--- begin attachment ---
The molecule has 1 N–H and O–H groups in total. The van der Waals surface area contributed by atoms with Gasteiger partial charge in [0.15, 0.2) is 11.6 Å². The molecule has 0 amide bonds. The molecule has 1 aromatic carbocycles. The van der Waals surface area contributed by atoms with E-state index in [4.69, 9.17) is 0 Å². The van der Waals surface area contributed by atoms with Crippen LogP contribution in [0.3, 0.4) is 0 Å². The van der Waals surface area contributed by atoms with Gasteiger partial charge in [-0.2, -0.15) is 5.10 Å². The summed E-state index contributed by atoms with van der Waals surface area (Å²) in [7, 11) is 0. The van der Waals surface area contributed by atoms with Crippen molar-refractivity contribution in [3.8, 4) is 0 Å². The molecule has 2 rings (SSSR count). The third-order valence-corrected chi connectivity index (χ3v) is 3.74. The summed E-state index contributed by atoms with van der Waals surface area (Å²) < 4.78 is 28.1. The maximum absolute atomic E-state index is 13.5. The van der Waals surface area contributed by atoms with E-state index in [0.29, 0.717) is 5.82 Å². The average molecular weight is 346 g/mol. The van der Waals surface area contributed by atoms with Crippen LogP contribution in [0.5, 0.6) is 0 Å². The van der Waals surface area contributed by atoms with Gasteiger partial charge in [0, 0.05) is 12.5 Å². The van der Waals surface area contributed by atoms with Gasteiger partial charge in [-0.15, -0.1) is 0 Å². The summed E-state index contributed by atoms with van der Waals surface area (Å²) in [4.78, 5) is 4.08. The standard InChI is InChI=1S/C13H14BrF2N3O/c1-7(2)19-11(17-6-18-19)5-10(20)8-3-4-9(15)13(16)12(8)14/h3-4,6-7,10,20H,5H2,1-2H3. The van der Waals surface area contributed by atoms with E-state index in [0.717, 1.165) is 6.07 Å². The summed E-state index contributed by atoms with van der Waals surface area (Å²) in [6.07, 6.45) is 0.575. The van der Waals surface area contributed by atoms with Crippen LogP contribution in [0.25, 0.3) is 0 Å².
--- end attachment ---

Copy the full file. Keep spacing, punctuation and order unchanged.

The molecule has 1 N–H and O–H groups in total. The van der Waals surface area contributed by atoms with Gasteiger partial charge in [0.15, 0.2) is 11.6 Å². The molecule has 0 amide bonds. The molecule has 1 aromatic carbocycles. The van der Waals surface area contributed by atoms with E-state index in [4.69, 9.17) is 0 Å². The van der Waals surface area contributed by atoms with Crippen LogP contribution in [0.3, 0.4) is 0 Å². The van der Waals surface area contributed by atoms with Gasteiger partial charge in [-0.2, -0.15) is 5.10 Å². The summed E-state index contributed by atoms with van der Waals surface area (Å²) in [7, 11) is 0. The van der Waals surface area contributed by atoms with Crippen molar-refractivity contribution in [3.8, 4) is 0 Å². The molecule has 2 rings (SSSR count). The third-order valence-corrected chi connectivity index (χ3v) is 3.74. The summed E-state index contributed by atoms with van der Waals surface area (Å²) < 4.78 is 28.1. The maximum absolute atomic E-state index is 13.5. The van der Waals surface area contributed by atoms with E-state index in [0.29, 0.717) is 5.82 Å². The average molecular weight is 346 g/mol. The van der Waals surface area contributed by atoms with Crippen LogP contribution in [0.5, 0.6) is 0 Å². The van der Waals surface area contributed by atoms with Gasteiger partial charge in [0, 0.05) is 12.5 Å². The van der Waals surface area contributed by atoms with Gasteiger partial charge in [-0.15, -0.1) is 0 Å². The summed E-state index contributed by atoms with van der Waals surface area (Å²) in [4.78, 5) is 4.08. The standard InChI is InChI=1S/C13H14BrF2N3O/c1-7(2)19-11(17-6-18-19)5-10(20)8-3-4-9(15)13(16)12(8)14/h3-4,6-7,10,20H,5H2,1-2H3. The van der Waals surface area contributed by atoms with E-state index in [0.717, 1.165) is 6.07 Å². The summed E-state index contributed by atoms with van der Waals surface area (Å²) in [6.07, 6.45) is 0.575. The van der Waals surface area contributed by atoms with Crippen LogP contribution in [0.25, 0.3) is 0 Å².